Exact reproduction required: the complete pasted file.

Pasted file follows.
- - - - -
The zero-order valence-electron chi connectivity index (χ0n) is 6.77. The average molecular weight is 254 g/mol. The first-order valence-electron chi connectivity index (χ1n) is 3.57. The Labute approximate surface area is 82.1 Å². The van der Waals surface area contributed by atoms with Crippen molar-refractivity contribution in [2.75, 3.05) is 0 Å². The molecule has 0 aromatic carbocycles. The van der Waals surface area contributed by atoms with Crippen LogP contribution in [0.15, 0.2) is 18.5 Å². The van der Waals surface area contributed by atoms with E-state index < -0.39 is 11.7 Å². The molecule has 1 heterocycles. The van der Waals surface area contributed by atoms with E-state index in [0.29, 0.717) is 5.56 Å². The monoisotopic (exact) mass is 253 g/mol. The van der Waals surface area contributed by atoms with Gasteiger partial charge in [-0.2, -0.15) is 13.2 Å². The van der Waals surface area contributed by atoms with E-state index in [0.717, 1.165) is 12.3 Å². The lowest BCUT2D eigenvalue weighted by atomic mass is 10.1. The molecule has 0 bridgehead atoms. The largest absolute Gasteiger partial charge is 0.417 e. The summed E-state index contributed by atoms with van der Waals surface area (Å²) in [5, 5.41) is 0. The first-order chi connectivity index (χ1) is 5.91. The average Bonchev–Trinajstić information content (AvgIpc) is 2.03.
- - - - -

The zero-order valence-electron chi connectivity index (χ0n) is 6.77. The average molecular weight is 254 g/mol. The first-order valence-electron chi connectivity index (χ1n) is 3.57. The Labute approximate surface area is 82.1 Å². The van der Waals surface area contributed by atoms with Crippen molar-refractivity contribution in [2.75, 3.05) is 0 Å². The molecule has 0 aromatic carbocycles. The van der Waals surface area contributed by atoms with Crippen LogP contribution in [0.15, 0.2) is 18.5 Å². The van der Waals surface area contributed by atoms with E-state index < -0.39 is 11.7 Å². The molecule has 1 heterocycles. The van der Waals surface area contributed by atoms with E-state index in [0.29, 0.717) is 5.56 Å². The monoisotopic (exact) mass is 253 g/mol. The van der Waals surface area contributed by atoms with Gasteiger partial charge in [-0.2, -0.15) is 13.2 Å². The van der Waals surface area contributed by atoms with E-state index in [0.717, 1.165) is 12.3 Å². The lowest BCUT2D eigenvalue weighted by atomic mass is 10.1. The molecule has 0 bridgehead atoms. The largest absolute Gasteiger partial charge is 0.417 e. The summed E-state index contributed by atoms with van der Waals surface area (Å²) in [5, 5.41) is 0. The first-order chi connectivity index (χ1) is 5.91. The average Bonchev–Trinajstić information content (AvgIpc) is 2.03.